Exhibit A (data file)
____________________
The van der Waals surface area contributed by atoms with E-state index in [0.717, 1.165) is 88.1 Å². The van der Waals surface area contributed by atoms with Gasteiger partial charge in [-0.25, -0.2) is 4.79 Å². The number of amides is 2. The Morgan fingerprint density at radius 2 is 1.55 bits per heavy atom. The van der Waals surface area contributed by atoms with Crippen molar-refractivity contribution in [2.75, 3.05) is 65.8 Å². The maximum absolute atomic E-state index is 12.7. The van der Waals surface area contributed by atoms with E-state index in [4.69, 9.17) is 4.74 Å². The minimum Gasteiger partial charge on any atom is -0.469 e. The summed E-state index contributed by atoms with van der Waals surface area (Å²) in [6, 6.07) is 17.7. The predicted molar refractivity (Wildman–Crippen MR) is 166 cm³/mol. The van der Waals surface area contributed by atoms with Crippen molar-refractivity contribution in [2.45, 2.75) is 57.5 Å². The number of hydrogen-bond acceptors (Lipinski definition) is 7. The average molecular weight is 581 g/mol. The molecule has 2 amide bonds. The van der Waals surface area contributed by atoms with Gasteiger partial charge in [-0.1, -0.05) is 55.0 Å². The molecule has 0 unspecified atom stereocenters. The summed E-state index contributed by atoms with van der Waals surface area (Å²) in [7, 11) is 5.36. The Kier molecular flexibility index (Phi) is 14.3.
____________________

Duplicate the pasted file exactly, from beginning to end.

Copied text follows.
The van der Waals surface area contributed by atoms with E-state index in [0.717, 1.165) is 88.1 Å². The van der Waals surface area contributed by atoms with Gasteiger partial charge in [-0.25, -0.2) is 4.79 Å². The number of amides is 2. The Morgan fingerprint density at radius 2 is 1.55 bits per heavy atom. The van der Waals surface area contributed by atoms with Crippen molar-refractivity contribution in [2.75, 3.05) is 65.8 Å². The maximum absolute atomic E-state index is 12.7. The van der Waals surface area contributed by atoms with E-state index in [4.69, 9.17) is 4.74 Å². The minimum Gasteiger partial charge on any atom is -0.469 e. The summed E-state index contributed by atoms with van der Waals surface area (Å²) in [6, 6.07) is 17.7. The predicted molar refractivity (Wildman–Crippen MR) is 166 cm³/mol. The van der Waals surface area contributed by atoms with Crippen molar-refractivity contribution in [2.45, 2.75) is 57.5 Å². The number of hydrogen-bond acceptors (Lipinski definition) is 7. The average molecular weight is 581 g/mol. The molecule has 2 amide bonds. The van der Waals surface area contributed by atoms with Gasteiger partial charge in [-0.1, -0.05) is 55.0 Å². The molecule has 0 unspecified atom stereocenters. The summed E-state index contributed by atoms with van der Waals surface area (Å²) in [7, 11) is 5.36. The Kier molecular flexibility index (Phi) is 14.3.